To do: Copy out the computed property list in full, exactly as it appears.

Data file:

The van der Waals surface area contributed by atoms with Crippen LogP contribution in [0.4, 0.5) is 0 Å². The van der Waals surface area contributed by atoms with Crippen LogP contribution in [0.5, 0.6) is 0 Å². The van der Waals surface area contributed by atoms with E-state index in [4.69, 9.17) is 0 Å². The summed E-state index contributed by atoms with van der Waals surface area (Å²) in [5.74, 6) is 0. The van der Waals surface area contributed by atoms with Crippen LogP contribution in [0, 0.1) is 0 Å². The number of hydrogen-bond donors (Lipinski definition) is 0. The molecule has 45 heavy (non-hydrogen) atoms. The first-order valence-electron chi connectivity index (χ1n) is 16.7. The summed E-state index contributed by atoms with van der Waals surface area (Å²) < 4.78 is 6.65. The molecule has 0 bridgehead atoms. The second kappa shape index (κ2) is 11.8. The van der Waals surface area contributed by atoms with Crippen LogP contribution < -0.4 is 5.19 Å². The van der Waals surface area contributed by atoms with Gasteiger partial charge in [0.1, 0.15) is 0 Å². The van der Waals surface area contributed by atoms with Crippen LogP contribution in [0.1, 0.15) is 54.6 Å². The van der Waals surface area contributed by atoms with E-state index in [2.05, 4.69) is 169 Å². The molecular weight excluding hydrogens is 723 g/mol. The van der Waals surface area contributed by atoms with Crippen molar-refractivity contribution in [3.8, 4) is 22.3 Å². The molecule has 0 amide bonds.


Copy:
The van der Waals surface area contributed by atoms with Crippen LogP contribution in [0.4, 0.5) is 0 Å². The van der Waals surface area contributed by atoms with Crippen LogP contribution in [0.5, 0.6) is 0 Å². The van der Waals surface area contributed by atoms with E-state index in [4.69, 9.17) is 0 Å². The summed E-state index contributed by atoms with van der Waals surface area (Å²) in [5.74, 6) is 0. The van der Waals surface area contributed by atoms with Crippen LogP contribution in [0, 0.1) is 0 Å². The number of hydrogen-bond donors (Lipinski definition) is 0. The molecule has 45 heavy (non-hydrogen) atoms. The first-order valence-electron chi connectivity index (χ1n) is 16.7. The summed E-state index contributed by atoms with van der Waals surface area (Å²) < 4.78 is 6.65. The molecule has 0 bridgehead atoms. The second kappa shape index (κ2) is 11.8. The van der Waals surface area contributed by atoms with Crippen LogP contribution < -0.4 is 5.19 Å². The van der Waals surface area contributed by atoms with Gasteiger partial charge in [0.1, 0.15) is 0 Å². The van der Waals surface area contributed by atoms with Crippen LogP contribution in [0.1, 0.15) is 54.6 Å². The van der Waals surface area contributed by atoms with E-state index in [2.05, 4.69) is 169 Å². The molecular weight excluding hydrogens is 723 g/mol. The van der Waals surface area contributed by atoms with Crippen molar-refractivity contribution in [3.8, 4) is 22.3 Å². The molecule has 0 amide bonds.